totd

The biggest problem with using non-routable ip addresses on numbered interfaces
whether point to point or frame or atm or whatever, is that you lose outside
connectivity from those interfaces. We tried this, but the essential
traceroutes from our core routes are too important when debugging BGP
problems to the outside.

Robert Bowman
Exodus Communications Inc.

Exactly. Especially when you have downstream customers who only announce
routes via BGP to you and/or other providers, it can be important for them
to be able to trace out with a source address that has global connectivity.

We usually use unnumbered interfaces, though, for singly-connected customers
(unless their routers can't support unnumbered interfaces). The only
major gotcha with that is that if they're using a Real Router (that deleted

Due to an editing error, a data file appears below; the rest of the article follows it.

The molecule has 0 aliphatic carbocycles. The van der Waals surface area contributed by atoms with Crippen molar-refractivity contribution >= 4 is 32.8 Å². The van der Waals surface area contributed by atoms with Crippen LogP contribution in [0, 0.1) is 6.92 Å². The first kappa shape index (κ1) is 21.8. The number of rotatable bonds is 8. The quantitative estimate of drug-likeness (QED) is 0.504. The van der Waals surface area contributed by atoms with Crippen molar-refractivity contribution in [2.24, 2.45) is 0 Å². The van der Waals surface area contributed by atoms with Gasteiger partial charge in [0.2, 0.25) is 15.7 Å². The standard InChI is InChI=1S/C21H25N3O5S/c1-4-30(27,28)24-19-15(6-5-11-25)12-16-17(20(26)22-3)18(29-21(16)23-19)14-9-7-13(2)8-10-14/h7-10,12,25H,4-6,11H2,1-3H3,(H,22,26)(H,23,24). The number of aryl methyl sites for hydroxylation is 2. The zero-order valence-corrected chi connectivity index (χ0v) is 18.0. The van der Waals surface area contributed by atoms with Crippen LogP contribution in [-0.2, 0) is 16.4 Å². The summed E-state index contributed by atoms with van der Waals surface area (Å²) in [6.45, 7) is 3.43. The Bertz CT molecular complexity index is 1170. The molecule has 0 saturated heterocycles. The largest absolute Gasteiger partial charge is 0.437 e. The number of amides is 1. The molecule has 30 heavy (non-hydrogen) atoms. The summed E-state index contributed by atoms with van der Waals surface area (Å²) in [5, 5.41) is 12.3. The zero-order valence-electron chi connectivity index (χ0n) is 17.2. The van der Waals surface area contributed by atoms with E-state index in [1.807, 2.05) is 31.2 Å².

routes associated with interfaces that aren't available), you can't
get to their router if their ethernet is down...

Avi

==>We usually use unnumbered interfaces, though, for singly-connected customers
==>(unless their routers can't support unnumbered interfaces). The only
==>major gotcha with that is that if they're using a Real Router (that deleted
==>routes associated with interfaces that aren't available), you can't
==>get to their router if their ethernet is down...

Actually, with release 11.0(x) on 1000-series (can't confirm on other
routers), unnumbered will still work with downed ethernet.

We use ip unnumbered on all remote ISDN and frame routers for cisco's
employees. Even if the remote Ethernet interface is up/down or
admin-down/down, we can still reach the router over the BRI interface or
serial interface.

I know that older IOS releases wouldn't let you, though.